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adauria

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  • Gender
    Male
  • Location:
    Wake Forest, NC
  • Interests
    Cooking/Grilling/Smoke, Guitar, Christianity, other stuff
  • Grill
    Kamado Joe

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  1. Sounds a like a reverse sear to me, which I do to steaks all the time (though I pull a very thick steak at about 117F internal temp, then sear about 90 seconds per side at ~600F). Since that cut is much larger, you should have great smoke flavor and lots of rosy interior. Post pics when done please! -Andrew
  2. What time and temp did it take to get them to be "meat butter?" I want to give short ribs a try. -Andrew
  3. Let's remember too that if you click those "Buy" links you are going through an affiliate code, and they are making money on it. I feel like 40% of the "articles" I read on the Internet these days are just fishing for money with a bunch of affiliate links. -Andrew
  4. Try wadded up aluminum foil to clean the grates (when they are cool, or just a use them with heat resistant gloves or tongs or something). Safer than wire brush and just about as effective. Plus, I've usually got some foil I used in some stage of cooking, and it's better than throwing it out (the "reuse" thing). While I appreciate the innovative thinking, I also think it's a solution in search of a problem. You would need to contend with the high heat resistance issue, the strength issue, and with the fact that people like grill marks (so they'd have to be thick enough to make them and retain sufficient heat). Then there's the idea of throwing away metal that probably doesn't fly these days (despite my earlier comments about aluminum foil, and all the metal beer/soda cans people toss out). OTOH, most great ideas and entrepreneurs deal with naysayers and skeptics. Do your research, go in with eyes wide open, and then decide if it makes sense. Of course, you don't need me to tell you that. -Andrew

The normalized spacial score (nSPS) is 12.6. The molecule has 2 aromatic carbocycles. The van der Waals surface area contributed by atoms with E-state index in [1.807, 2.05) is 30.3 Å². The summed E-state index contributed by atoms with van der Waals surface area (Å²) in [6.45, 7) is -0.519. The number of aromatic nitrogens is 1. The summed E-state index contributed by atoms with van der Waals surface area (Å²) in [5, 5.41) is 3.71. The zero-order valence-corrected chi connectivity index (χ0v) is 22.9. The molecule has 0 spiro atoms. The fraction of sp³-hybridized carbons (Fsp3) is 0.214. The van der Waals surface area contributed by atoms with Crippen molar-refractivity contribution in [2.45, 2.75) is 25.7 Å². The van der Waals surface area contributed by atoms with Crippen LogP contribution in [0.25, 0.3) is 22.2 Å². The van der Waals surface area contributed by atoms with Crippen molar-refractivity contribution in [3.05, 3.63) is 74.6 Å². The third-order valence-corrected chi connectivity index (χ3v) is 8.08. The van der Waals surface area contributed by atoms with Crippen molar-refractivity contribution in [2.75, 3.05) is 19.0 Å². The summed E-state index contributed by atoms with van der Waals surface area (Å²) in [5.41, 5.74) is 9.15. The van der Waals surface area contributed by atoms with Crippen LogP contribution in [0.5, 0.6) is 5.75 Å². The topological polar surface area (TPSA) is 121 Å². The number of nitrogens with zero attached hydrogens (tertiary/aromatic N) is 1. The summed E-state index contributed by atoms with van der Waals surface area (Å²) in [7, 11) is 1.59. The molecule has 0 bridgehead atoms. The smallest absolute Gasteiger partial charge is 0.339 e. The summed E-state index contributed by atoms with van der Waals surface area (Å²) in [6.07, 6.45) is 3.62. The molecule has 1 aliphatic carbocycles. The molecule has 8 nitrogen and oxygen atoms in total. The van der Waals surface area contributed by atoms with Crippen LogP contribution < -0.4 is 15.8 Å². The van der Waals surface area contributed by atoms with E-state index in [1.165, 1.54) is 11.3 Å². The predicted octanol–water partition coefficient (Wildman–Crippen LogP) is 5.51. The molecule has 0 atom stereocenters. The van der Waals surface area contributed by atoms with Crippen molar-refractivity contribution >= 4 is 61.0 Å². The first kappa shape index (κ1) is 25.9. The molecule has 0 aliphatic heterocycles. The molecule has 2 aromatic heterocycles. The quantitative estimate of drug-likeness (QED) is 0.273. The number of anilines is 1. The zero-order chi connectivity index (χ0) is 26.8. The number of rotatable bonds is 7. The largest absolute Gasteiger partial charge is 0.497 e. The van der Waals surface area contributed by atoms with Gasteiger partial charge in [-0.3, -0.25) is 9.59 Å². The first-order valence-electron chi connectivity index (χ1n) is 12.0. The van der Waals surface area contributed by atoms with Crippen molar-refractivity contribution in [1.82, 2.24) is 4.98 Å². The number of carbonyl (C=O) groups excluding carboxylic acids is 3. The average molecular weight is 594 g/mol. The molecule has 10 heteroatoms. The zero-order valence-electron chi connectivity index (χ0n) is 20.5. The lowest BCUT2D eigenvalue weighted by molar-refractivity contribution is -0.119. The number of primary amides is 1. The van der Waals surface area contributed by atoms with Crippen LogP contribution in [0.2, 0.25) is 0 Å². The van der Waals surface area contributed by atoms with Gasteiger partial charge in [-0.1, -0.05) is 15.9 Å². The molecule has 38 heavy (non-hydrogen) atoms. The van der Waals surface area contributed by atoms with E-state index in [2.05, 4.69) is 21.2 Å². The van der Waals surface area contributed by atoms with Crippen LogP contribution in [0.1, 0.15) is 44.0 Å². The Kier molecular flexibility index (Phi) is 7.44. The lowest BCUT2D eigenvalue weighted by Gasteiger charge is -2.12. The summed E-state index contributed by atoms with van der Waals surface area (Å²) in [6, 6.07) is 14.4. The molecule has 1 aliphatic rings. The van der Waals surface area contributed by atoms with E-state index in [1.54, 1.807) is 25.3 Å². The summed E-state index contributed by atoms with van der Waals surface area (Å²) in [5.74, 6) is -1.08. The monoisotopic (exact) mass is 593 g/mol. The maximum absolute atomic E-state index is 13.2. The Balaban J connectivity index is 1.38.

5. We call it a "heat gun" and they are great. I have also used them to speed up the process of getting very hot. I also roast coffee beans with mine. -Andrew
  6. I had the same problem a few weeks ago. It was ready before 2 and dinner was after 6. I wrapped the paper wrapped brisket in HD aluminum foil, put that in a cooler, but an electric heating pad on top of it, put beach towels on top of that. It held nice and hot for over 4 hours like that (I didn't unwrap it once it was in there). Not sure if you have the equipment, but you could vacuum seal it if you had wide rolls of vacuum bag material and a vacuum sealer, then put it in a LARGE container filled with water, with a sous vide circulator to keep it at a hot temperature or just warm it that way later. Other than that, I'm all ears on better ideas if this happens to me again. -Andrew
  7. Thanks all! I was delicious and a great experience. -Andrew
  8. The widest part seems to the be the feet at about 28.5" across if you have the wheel locks lined up front to back or vice-versa (a little wider if you need room to roll the wheels out). The upper part with the sides folded down is around 26" or so wide. To confirm, this is a KJ Big Joe II. -Andrew